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Frequently Asked Questions


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Risks and Safety for Merchant Accounts

1. I hear it is risky to accept checks but a lot of people do not use credit cards and prefer to write checks. Should I accept checks?

You should absolutely accept checks from your customers. You do not want to lose a sale because you do not accept checks. Checks are still widely used by a large portion of the population and many people are over their limits on their credit cards. There are several services you can take advantage of when accepting checks both in person or over the phone or via the internet.

The first is check guarantee. Check Guarantee companies will reimburse you if a customer writes you a check and it bounces for any reason. Your terminal or online software will allow you to enter some basic information about the check writer, usually their driver’s license number. Check guarantee companies compile large databases of bad check writers and process this information quickly. If the check writer has written bad checks to other merchants before you, they will usually decline the transaction and you should not accept the check from this check writer. Ask for another form of payment such as a credit card or cash. Now assume the check receives an approval code from the check guarantee company. This does not mean there is money in the checking account of your customer. It just means the check writer does not have a history of writing bad checks. The check can still bounce but the check guarantee company will reimburse you and they will pursue the bad check writer. Consider it insurance for checks. This service costs approximately 1-3% of the sale and is very comparable to your discount rate for credit card transactions.

Another method is called Check Verification. This is not a guarantee but still verifies through the same databases to see if the check writer has a history of writing bad checks. The difference between check guarantee and check verification is if you use the verification system and the check bounces the check verification company will not reimburse you for the bad check. Some merchants prefer the verification system because it is less expensive but riskier if you do get a bad check. This service usually cost less than 50 cents per transaction.

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What else do I need to know about accepting checks?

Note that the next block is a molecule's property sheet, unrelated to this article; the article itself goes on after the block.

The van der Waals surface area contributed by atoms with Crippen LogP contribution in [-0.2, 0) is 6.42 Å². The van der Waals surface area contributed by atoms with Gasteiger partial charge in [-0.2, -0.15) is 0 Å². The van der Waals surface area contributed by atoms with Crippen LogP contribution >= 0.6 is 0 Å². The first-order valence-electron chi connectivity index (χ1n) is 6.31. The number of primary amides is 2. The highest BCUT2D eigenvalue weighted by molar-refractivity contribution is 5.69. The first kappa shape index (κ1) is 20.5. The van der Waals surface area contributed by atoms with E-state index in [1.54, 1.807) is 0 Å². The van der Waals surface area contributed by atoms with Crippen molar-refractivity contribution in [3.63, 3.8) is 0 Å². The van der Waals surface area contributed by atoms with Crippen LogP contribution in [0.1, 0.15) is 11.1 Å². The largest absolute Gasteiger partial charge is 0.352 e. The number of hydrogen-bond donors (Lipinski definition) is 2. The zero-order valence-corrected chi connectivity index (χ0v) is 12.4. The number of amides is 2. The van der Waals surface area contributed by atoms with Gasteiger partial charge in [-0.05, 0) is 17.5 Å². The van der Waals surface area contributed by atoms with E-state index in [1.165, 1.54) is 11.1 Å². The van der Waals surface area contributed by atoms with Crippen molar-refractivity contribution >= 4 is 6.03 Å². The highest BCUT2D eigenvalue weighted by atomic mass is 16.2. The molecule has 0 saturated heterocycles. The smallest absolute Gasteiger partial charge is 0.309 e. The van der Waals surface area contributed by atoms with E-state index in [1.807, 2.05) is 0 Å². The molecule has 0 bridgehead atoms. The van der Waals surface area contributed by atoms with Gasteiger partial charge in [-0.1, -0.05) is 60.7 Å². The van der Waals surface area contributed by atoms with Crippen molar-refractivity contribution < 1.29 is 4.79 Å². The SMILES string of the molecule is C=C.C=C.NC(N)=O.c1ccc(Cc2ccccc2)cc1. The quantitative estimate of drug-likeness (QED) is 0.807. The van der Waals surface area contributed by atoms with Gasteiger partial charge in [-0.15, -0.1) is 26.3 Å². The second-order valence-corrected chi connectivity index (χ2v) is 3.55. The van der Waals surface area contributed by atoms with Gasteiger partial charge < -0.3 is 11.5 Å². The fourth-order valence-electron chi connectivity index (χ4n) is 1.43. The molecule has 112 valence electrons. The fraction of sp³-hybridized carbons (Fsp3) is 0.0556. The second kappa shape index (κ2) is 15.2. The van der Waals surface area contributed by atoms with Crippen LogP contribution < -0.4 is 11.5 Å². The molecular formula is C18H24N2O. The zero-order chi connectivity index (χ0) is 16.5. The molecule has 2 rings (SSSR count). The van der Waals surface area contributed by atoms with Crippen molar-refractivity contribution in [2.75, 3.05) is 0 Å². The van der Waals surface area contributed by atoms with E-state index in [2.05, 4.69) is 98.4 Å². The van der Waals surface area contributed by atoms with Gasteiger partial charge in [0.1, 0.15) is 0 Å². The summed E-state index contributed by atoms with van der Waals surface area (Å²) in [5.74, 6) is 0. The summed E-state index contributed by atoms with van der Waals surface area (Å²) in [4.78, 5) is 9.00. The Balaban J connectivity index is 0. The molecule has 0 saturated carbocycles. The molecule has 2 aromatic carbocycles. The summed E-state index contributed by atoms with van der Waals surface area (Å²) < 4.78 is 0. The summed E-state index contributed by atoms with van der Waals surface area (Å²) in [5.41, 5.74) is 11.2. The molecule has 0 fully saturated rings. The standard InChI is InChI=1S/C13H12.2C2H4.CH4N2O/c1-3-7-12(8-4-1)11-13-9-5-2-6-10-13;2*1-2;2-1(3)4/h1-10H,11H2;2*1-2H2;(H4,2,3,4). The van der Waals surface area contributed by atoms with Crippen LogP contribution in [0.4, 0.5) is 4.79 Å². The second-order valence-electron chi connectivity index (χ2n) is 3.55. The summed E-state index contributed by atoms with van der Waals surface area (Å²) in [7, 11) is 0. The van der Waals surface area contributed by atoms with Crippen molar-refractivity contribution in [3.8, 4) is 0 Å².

There a few fees associated with either service but consider the consequences of having a check bounce with no recourse. It is worth the investment. Here are the fees.

  • Equipment cost - The price varies depending on the quality of the check conversion equipment offered but will be at least several hundred dollars. Most merchants do not use a separate piece of equipment; rather they have a software program downloaded into their terminal or online software. This is less expensive and your ISO can do the programming for you usually for free.
  • Cost per transaction - When it comes to processing checks, industries are classified according to risk. Rates should be comparable to credit card processing fees for Check Guarantee and significantly less for Check Verification only. Your ISO can identify your exact rate for your type of business.
  • Monthly service fee - Regardless of the terminology, you will incur a monthly expense when you use check processing. This is similar to a customer service fee and is usually $10 to $20 per month. You should also be aware that you may have to pay a little extra on the application/set-up fee, and the monthly rates (e.g., statement fee, customer service fee, etc.) to process both credit cards and checks as opposed to just credit cards. However, it still makes prudent business sense to offer both payment options.
  • Monthly minimum - Check processing company need to make your account profitable to pay for customer service, technology etc., so they set a minimum they want to make from your account. This is not an additional fee but rather the transaction or a set dollar amount whichever is greater. The minimum can vary greatly by industry but range from $0 to over $100. Again, your ISO can identify your minimum.

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Will I also be able to accept check payments on my web site?